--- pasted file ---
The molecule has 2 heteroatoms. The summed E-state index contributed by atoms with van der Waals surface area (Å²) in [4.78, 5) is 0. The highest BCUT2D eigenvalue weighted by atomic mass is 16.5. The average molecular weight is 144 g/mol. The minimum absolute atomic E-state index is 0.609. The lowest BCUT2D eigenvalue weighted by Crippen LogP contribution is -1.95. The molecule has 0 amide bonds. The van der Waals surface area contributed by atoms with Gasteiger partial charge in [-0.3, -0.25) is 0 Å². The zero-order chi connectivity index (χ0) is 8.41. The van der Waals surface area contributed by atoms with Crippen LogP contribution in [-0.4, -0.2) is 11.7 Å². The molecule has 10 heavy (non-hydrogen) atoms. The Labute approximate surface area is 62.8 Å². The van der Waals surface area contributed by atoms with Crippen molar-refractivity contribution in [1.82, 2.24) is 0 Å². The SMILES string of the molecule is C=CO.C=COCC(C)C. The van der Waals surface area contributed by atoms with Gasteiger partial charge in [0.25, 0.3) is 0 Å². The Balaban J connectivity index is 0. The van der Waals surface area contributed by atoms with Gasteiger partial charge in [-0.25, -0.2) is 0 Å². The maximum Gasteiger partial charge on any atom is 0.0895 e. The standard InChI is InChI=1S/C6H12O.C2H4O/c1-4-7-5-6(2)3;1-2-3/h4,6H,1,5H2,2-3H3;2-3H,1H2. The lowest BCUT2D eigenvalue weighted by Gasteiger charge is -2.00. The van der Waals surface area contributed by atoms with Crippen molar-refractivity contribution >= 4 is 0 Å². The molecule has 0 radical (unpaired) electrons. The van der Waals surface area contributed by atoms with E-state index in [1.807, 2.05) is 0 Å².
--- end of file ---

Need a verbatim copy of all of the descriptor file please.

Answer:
The molecule has 2 heteroatoms. The summed E-state index contributed by atoms with van der Waals surface area (Å²) in [4.78, 5) is 0. The highest BCUT2D eigenvalue weighted by atomic mass is 16.5. The average molecular weight is 144 g/mol. The minimum absolute atomic E-state index is 0.609. The lowest BCUT2D eigenvalue weighted by Crippen LogP contribution is -1.95. The molecule has 0 amide bonds. The van der Waals surface area contributed by atoms with Gasteiger partial charge in [-0.3, -0.25) is 0 Å². The zero-order chi connectivity index (χ0) is 8.41. The van der Waals surface area contributed by atoms with Crippen LogP contribution in [-0.4, -0.2) is 11.7 Å². The molecule has 10 heavy (non-hydrogen) atoms. The Labute approximate surface area is 62.8 Å². The van der Waals surface area contributed by atoms with Crippen molar-refractivity contribution in [1.82, 2.24) is 0 Å². The SMILES string of the molecule is C=CO.C=COCC(C)C. The van der Waals surface area contributed by atoms with Gasteiger partial charge in [0.25, 0.3) is 0 Å². The Balaban J connectivity index is 0. The van der Waals surface area contributed by atoms with Gasteiger partial charge in [-0.25, -0.2) is 0 Å². The maximum Gasteiger partial charge on any atom is 0.0895 e. The standard InChI is InChI=1S/C6H12O.C2H4O/c1-4-7-5-6(2)3;1-2-3/h4,6H,1,5H2,2-3H3;2-3H,1H2. The lowest BCUT2D eigenvalue weighted by Gasteiger charge is -2.00. The van der Waals surface area contributed by atoms with Crippen molar-refractivity contribution >= 4 is 0 Å². The molecule has 0 radical (unpaired) electrons. The van der Waals surface area contributed by atoms with E-state index in [1.807, 2.05) is 0 Å².